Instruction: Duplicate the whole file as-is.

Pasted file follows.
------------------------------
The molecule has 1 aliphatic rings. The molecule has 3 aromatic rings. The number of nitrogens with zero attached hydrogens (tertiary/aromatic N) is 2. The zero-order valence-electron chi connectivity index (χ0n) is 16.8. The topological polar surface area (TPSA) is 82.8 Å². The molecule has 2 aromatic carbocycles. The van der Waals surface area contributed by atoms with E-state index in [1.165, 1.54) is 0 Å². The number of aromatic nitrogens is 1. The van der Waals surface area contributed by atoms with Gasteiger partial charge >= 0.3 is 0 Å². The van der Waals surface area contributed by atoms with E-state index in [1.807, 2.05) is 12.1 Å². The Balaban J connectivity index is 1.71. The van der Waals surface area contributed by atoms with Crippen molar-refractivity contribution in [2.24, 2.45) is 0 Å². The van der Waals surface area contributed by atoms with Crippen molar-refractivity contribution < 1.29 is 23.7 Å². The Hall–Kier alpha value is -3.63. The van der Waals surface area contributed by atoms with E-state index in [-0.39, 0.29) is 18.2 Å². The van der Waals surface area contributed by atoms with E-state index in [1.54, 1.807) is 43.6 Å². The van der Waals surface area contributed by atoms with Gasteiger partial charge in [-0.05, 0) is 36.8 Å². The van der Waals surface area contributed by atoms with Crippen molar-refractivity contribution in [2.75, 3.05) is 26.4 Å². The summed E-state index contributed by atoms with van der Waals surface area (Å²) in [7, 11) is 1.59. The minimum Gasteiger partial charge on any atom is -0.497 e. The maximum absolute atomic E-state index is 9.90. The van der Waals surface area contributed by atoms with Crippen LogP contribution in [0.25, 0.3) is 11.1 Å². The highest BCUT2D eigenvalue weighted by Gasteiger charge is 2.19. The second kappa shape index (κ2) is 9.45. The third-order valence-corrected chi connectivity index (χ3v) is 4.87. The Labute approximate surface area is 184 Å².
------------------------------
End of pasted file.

The molecule has 1 aliphatic rings. The molecule has 3 aromatic rings. The number of nitrogens with zero attached hydrogens (tertiary/aromatic N) is 2. The zero-order valence-electron chi connectivity index (χ0n) is 16.8. The topological polar surface area (TPSA) is 82.8 Å². The molecule has 2 aromatic carbocycles. The van der Waals surface area contributed by atoms with E-state index in [1.165, 1.54) is 0 Å². The number of aromatic nitrogens is 1. The van der Waals surface area contributed by atoms with Gasteiger partial charge >= 0.3 is 0 Å². The van der Waals surface area contributed by atoms with E-state index in [1.807, 2.05) is 12.1 Å². The Balaban J connectivity index is 1.71. The van der Waals surface area contributed by atoms with Crippen molar-refractivity contribution in [2.24, 2.45) is 0 Å². The van der Waals surface area contributed by atoms with Crippen molar-refractivity contribution < 1.29 is 23.7 Å². The Hall–Kier alpha value is -3.63. The van der Waals surface area contributed by atoms with E-state index in [-0.39, 0.29) is 18.2 Å². The van der Waals surface area contributed by atoms with E-state index in [1.54, 1.807) is 43.6 Å². The van der Waals surface area contributed by atoms with Gasteiger partial charge in [-0.05, 0) is 36.8 Å². The van der Waals surface area contributed by atoms with Crippen molar-refractivity contribution in [2.75, 3.05) is 26.4 Å². The summed E-state index contributed by atoms with van der Waals surface area (Å²) in [7, 11) is 1.59. The minimum Gasteiger partial charge on any atom is -0.497 e. The maximum absolute atomic E-state index is 9.90. The van der Waals surface area contributed by atoms with Crippen LogP contribution in [0.25, 0.3) is 11.1 Å². The highest BCUT2D eigenvalue weighted by Gasteiger charge is 2.19. The second kappa shape index (κ2) is 9.45. The third-order valence-corrected chi connectivity index (χ3v) is 4.87. The Labute approximate surface area is 184 Å².